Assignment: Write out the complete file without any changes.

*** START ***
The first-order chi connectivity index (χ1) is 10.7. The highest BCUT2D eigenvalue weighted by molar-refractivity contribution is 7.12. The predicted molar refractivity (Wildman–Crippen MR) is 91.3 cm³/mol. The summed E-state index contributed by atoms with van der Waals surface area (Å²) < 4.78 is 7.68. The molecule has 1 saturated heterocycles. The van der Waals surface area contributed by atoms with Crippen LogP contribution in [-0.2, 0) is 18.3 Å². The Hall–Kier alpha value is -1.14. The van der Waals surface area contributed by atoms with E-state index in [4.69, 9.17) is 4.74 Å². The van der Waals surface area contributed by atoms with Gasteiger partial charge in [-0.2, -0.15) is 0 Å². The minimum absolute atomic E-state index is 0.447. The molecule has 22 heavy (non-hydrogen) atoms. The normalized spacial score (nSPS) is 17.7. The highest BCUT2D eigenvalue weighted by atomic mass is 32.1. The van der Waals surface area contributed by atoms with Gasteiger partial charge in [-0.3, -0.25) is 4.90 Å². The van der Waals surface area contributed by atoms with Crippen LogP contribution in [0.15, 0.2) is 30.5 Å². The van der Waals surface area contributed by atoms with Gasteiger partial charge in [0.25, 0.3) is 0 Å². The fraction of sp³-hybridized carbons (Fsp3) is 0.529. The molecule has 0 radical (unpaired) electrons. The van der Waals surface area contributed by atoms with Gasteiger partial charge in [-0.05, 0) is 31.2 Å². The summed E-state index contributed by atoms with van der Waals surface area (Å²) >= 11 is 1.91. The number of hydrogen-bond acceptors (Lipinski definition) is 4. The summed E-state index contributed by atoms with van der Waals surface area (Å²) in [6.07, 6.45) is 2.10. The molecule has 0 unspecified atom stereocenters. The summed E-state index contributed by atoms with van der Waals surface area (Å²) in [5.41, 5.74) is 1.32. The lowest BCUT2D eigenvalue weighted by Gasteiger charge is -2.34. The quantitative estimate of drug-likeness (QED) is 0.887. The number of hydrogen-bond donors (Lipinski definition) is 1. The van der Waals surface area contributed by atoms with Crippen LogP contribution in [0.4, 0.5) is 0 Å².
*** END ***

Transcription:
The first-order chi connectivity index (χ1) is 10.7. The highest BCUT2D eigenvalue weighted by molar-refractivity contribution is 7.12. The predicted molar refractivity (Wildman–Crippen MR) is 91.3 cm³/mol. The summed E-state index contributed by atoms with van der Waals surface area (Å²) < 4.78 is 7.68. The molecule has 1 saturated heterocycles. The van der Waals surface area contributed by atoms with Crippen LogP contribution in [-0.2, 0) is 18.3 Å². The Hall–Kier alpha value is -1.14. The van der Waals surface area contributed by atoms with E-state index in [4.69, 9.17) is 4.74 Å². The van der Waals surface area contributed by atoms with Gasteiger partial charge in [-0.2, -0.15) is 0 Å². The minimum absolute atomic E-state index is 0.447. The molecule has 22 heavy (non-hydrogen) atoms. The normalized spacial score (nSPS) is 17.7. The highest BCUT2D eigenvalue weighted by atomic mass is 32.1. The van der Waals surface area contributed by atoms with Gasteiger partial charge in [-0.3, -0.25) is 4.90 Å². The van der Waals surface area contributed by atoms with Crippen LogP contribution in [0.15, 0.2) is 30.5 Å². The van der Waals surface area contributed by atoms with Gasteiger partial charge in [0.25, 0.3) is 0 Å². The fraction of sp³-hybridized carbons (Fsp3) is 0.529. The molecule has 0 radical (unpaired) electrons. The van der Waals surface area contributed by atoms with Gasteiger partial charge in [-0.05, 0) is 31.2 Å². The summed E-state index contributed by atoms with van der Waals surface area (Å²) >= 11 is 1.91. The number of hydrogen-bond acceptors (Lipinski definition) is 4. The summed E-state index contributed by atoms with van der Waals surface area (Å²) in [6.07, 6.45) is 2.10. The molecule has 0 unspecified atom stereocenters. The summed E-state index contributed by atoms with van der Waals surface area (Å²) in [5.41, 5.74) is 1.32. The lowest BCUT2D eigenvalue weighted by Gasteiger charge is -2.34. The quantitative estimate of drug-likeness (QED) is 0.887. The number of hydrogen-bond donors (Lipinski definition) is 1. The van der Waals surface area contributed by atoms with Crippen LogP contribution in [0.4, 0.5) is 0 Å².